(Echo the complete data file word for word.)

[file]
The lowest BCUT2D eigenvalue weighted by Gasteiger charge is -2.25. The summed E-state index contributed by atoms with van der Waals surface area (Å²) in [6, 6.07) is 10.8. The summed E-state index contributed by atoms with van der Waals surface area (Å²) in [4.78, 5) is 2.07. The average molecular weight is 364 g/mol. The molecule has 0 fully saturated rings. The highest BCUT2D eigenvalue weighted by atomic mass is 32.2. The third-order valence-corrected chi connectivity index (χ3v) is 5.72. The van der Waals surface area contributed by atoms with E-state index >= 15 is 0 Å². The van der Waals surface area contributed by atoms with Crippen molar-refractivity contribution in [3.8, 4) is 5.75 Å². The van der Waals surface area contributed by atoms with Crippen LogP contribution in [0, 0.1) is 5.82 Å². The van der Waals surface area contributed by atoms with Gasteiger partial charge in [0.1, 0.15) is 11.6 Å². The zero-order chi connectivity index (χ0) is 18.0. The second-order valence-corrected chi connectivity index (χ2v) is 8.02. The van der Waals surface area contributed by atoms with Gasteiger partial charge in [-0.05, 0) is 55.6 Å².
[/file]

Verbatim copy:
The lowest BCUT2D eigenvalue weighted by Gasteiger charge is -2.25. The summed E-state index contributed by atoms with van der Waals surface area (Å²) in [6, 6.07) is 10.8. The summed E-state index contributed by atoms with van der Waals surface area (Å²) in [4.78, 5) is 2.07. The average molecular weight is 364 g/mol. The molecule has 0 fully saturated rings. The highest BCUT2D eigenvalue weighted by atomic mass is 32.2. The third-order valence-corrected chi connectivity index (χ3v) is 5.72. The van der Waals surface area contributed by atoms with E-state index >= 15 is 0 Å². The van der Waals surface area contributed by atoms with Crippen molar-refractivity contribution in [3.8, 4) is 5.75 Å². The van der Waals surface area contributed by atoms with Crippen LogP contribution in [0, 0.1) is 5.82 Å². The van der Waals surface area contributed by atoms with Gasteiger partial charge in [0.1, 0.15) is 11.6 Å². The zero-order chi connectivity index (χ0) is 18.0. The second-order valence-corrected chi connectivity index (χ2v) is 8.02. The van der Waals surface area contributed by atoms with Gasteiger partial charge in [-0.05, 0) is 55.6 Å².